Despite it now accounts for 0.3% of the world energy, wind power is on the right track to quickly expand thanks to lower costs and more green policies, the International Energy Agency said, claiming the energy source could provide sufficient clean electricity for every person on Earth 18 times over.
The report by the EIA found that global offshore wind capacity could increase 15-fold and attract around $1 trillion (£800bn) of cumulative investment by as soon as 2040. This is driven by the declining costs in installations, supportive government policies and “remarkable technological progress.”
The report said the global offshore wind market grew nearly 30% per year between 2010 and 2018, led by the EU. There are now about 150 new offshore wind projects in development around the world, with China adding more capacity than any other country in 2018.
“Yet today’s offshore wind market doesn’t even come close to tapping the full potential,” the authors write. “With high-quality resources available in most major markets, offshore wind has the potential to generate more than 420,000 terrawatt hours per year worldwide. This is more than 18 times global electricity demand today.”
Nevertheless, the EIA says a lot of work has to be done to bring a clean energy revolution to fruition. “More and more of that potential is coming within reach, but much work remains to be done by governments and industry for it to become a mainstay of the clean energy transition,” said Faith Birol, EIA head.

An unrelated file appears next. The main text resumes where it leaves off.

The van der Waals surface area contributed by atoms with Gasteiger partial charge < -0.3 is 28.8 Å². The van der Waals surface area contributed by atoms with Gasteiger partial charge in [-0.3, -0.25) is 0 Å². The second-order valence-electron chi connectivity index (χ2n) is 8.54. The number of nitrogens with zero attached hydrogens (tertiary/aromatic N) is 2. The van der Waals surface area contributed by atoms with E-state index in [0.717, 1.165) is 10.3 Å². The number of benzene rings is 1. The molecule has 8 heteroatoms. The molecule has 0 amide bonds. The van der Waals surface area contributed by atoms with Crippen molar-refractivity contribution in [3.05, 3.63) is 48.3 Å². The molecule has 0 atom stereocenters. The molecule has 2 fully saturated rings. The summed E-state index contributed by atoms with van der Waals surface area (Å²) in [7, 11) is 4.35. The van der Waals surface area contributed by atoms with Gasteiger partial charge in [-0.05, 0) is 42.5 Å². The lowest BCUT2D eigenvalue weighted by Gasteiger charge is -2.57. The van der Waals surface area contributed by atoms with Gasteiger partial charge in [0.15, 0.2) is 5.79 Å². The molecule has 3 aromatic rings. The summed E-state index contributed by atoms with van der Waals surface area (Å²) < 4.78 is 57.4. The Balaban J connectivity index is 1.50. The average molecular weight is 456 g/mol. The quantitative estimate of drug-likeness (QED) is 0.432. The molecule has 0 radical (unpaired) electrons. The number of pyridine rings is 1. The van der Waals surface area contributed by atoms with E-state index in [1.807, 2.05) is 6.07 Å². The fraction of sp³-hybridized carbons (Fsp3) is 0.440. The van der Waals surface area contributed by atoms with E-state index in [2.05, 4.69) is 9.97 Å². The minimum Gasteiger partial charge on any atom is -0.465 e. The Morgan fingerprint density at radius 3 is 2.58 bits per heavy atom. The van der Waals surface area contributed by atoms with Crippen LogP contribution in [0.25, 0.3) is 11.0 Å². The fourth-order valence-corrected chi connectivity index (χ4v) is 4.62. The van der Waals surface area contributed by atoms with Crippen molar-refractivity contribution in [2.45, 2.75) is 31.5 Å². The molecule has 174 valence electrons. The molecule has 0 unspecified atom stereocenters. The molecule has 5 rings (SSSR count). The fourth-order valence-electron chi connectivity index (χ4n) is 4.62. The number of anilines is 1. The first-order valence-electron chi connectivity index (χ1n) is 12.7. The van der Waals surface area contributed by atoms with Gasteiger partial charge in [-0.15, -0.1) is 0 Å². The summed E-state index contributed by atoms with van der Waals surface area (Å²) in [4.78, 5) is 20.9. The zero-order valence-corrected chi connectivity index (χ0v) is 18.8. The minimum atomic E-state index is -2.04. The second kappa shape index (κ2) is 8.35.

Behind the growth of wind energy there’s the growing awareness of the climate crisis and political responses to environmental concerns, the report said. In just 20 years, wind could become Europe’s main source of energy generation.
Now, offshore wind capacity in the EU stands at almost 20 gigawatts, and under current policies, that is set to rise to nearly 130 gigawatts by 2040. However, if EU countries meet their stated carbon-neutrality aims, offshore wind capacity would jump to around 180 gigawatts by 2040, the report said.
An even more ambitious vision in which government policies drive an increase in demand for clean hydrogen produced by offshore wind could push European offshore wind capacity “dramatically higher,” according to the EIA.
In this scenario, electricity generated by wind turbines would be used to split water molecules into hydrogen and oxygen atoms, with the hydrogen then being stored and ultimately blended with normal gas supplies to heat houses or fuel vehicles. It could also be recycled to generate more clean electricity.
In the meantime, China will soon take the lead as the nation producing the most energy from offshore wind. The technology is particularly attractive in China, where major efforts are underway to reduce air pollution.
“By around 2025, China is likely to have the largest offshore wind fleet of any country, overtaking the United Kingdom,” the IEA said. “China’s offshore wind capacity is set to rise from 4 gigawatts today to 110 gigawatts by 2040. Policies designed to meet global sustainable energy goals could push that even higher to above 170 gigawatts.”
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